In letter to senators, Amazon’s Ring defends cybersecurity policies

After a series of security incidents involving products made by Amazon-owned Ring, the home security company is defending its practices.
ring camera
A Ring doorbell is pictured outside a home (Wikicommons).

After a series of security incidents involving products made by Amazon-owned Ring, the home security company is making the case to U.S. senators that its cybersecurity policies are robust.

In a letter to lawmakers this week, which CyberScoop obtained, Ring said it regularly does penetration testing and source code reviews of its products, and that it encrypts the video captured by its cameras.

“Like any rapidly growing company, we recognize that we must continually evolve and enhance our data and security practices to block efforts by bad actors,” Brian Huseman, Amazon’s vice president of public policy, wrote in the letter to five Senate Democrats.

The company said it now “proactively monitors” for customer credentials sucked up in third-party breaches, and recently began prompting users to set up two-factor authentication on their accounts to make it harder for hackers to compromise them.


The senators — Chris Coons of Connecticut; Ed Markey of Massachusetts; Gary Peters of Michigan; Chris Van Hollen of Maryland; and Ron Wyden of Oregon — had requested details on Ring’s security practices following reports of weaknesses in the company’s doorbell cameras.

Ring, like the makers of countless other internet-of-things devices, has to reckon with the tradeoffs of security and accessibility.

Last November, researchers from security company Bitdefender showed how a vulnerability in Ring’s internet-connected doorbells could be used to intercept a customer’s login credentials and then launch a larger attack on the network. Amazon issued a patch for the vulnerability.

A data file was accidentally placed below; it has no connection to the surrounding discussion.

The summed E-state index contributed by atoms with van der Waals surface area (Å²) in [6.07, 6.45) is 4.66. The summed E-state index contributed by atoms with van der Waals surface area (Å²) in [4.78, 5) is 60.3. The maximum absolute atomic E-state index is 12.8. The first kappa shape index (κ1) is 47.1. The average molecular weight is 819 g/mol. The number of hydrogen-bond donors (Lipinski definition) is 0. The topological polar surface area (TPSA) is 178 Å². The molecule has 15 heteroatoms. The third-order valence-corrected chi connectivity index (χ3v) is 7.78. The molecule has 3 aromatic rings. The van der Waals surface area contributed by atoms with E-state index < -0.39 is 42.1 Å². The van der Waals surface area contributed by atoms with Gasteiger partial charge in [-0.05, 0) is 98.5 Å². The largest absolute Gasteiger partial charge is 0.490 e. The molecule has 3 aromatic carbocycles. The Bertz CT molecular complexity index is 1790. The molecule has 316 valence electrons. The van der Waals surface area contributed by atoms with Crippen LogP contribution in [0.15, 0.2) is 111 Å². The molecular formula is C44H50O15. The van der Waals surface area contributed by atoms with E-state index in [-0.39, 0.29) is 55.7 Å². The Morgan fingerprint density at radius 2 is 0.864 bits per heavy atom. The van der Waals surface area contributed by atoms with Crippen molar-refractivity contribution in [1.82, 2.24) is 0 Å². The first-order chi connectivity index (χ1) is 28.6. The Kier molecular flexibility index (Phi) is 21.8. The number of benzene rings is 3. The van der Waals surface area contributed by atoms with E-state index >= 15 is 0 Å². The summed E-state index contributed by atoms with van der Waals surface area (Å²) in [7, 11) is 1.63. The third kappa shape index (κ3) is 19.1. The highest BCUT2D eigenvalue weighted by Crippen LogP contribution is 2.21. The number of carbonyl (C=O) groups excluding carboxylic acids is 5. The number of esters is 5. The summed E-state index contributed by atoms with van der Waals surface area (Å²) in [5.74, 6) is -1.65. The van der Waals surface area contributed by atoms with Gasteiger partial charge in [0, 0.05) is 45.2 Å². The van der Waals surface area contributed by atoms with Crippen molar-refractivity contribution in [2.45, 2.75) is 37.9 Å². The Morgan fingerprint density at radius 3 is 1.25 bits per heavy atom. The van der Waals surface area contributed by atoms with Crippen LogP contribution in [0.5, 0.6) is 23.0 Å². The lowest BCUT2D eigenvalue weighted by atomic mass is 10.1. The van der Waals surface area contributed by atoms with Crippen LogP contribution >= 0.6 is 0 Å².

Ring cameras have also drawn concerted interest from malicious hackers, who have created dedicated software for breaking into them, Vice reported last month.

In a statement, Wyden said he was encouraged by Ring’s move to two-factor authentication, but added that “there are millions of consumers who already have a Ring camera in their homes who remain needlessly vulnerable to hackers.”


“Amazon needs to go further – by protecting all Ring devices with two-factor authentication,” the Oregon senator continued. “It is also disturbing to learn that Ring’s encryption of user videos lags behind other companies, who ensure that only users have the encryption keys to access their data.”

Huseman also told the senators that Ring had fired four of its employees in the last four years for improperly accessing customers’ video data, highlighting the risks to privacy of home IoT devices.

You can read the full letter below.

[documentcloud url=”” responsive=true]

Sean Lyngaas

Written by Sean Lyngaas

Sean Lyngaas is CyberScoop’s Senior Reporter covering the Department of Homeland Security and Congress. He was previously a freelance journalist in West Africa, where he covered everything from a presidential election in Ghana to military mutinies in Ivory Coast for The New York Times. Lyngaas’ reporting also has appeared in The Washington Post, The Economist and the BBC, among other outlets. His investigation of cybersecurity issues in the nuclear sector, backed by a grant from the Pulitzer Center on Crisis Reporting, won plaudits from industrial security experts. He was previously a reporter with Federal Computer Week and, before that, with Smart Grid Today. Sean earned a B.A. in public policy from Duke University and an M.A. in International Relations from The Fletcher School of Law and Diplomacy at Tufts University.

Latest Podcasts